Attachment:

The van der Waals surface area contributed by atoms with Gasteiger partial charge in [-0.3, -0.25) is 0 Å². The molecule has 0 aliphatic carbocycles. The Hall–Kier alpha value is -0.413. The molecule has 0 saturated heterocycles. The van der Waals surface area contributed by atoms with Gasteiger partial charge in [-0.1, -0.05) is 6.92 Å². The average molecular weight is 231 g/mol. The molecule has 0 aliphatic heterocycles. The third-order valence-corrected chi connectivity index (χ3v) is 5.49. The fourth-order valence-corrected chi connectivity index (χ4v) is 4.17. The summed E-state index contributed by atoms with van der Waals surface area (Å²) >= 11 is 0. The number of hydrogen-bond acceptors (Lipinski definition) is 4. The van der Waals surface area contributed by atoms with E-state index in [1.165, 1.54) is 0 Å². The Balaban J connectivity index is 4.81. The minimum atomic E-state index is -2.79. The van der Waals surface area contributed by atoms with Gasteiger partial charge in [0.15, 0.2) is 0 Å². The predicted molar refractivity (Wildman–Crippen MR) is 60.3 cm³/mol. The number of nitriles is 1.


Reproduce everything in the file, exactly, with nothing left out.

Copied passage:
The van der Waals surface area contributed by atoms with Gasteiger partial charge in [-0.3, -0.25) is 0 Å². The molecule has 0 aliphatic carbocycles. The Hall–Kier alpha value is -0.413. The molecule has 0 saturated heterocycles. The van der Waals surface area contributed by atoms with Gasteiger partial charge in [-0.1, -0.05) is 6.92 Å². The average molecular weight is 231 g/mol. The molecule has 0 aliphatic heterocycles. The third-order valence-corrected chi connectivity index (χ3v) is 5.49. The fourth-order valence-corrected chi connectivity index (χ4v) is 4.17. The summed E-state index contributed by atoms with van der Waals surface area (Å²) >= 11 is 0. The number of hydrogen-bond acceptors (Lipinski definition) is 4. The van der Waals surface area contributed by atoms with E-state index in [1.165, 1.54) is 0 Å². The Balaban J connectivity index is 4.81. The minimum atomic E-state index is -2.79. The van der Waals surface area contributed by atoms with Gasteiger partial charge in [0.15, 0.2) is 0 Å². The predicted molar refractivity (Wildman–Crippen MR) is 60.3 cm³/mol. The number of nitriles is 1.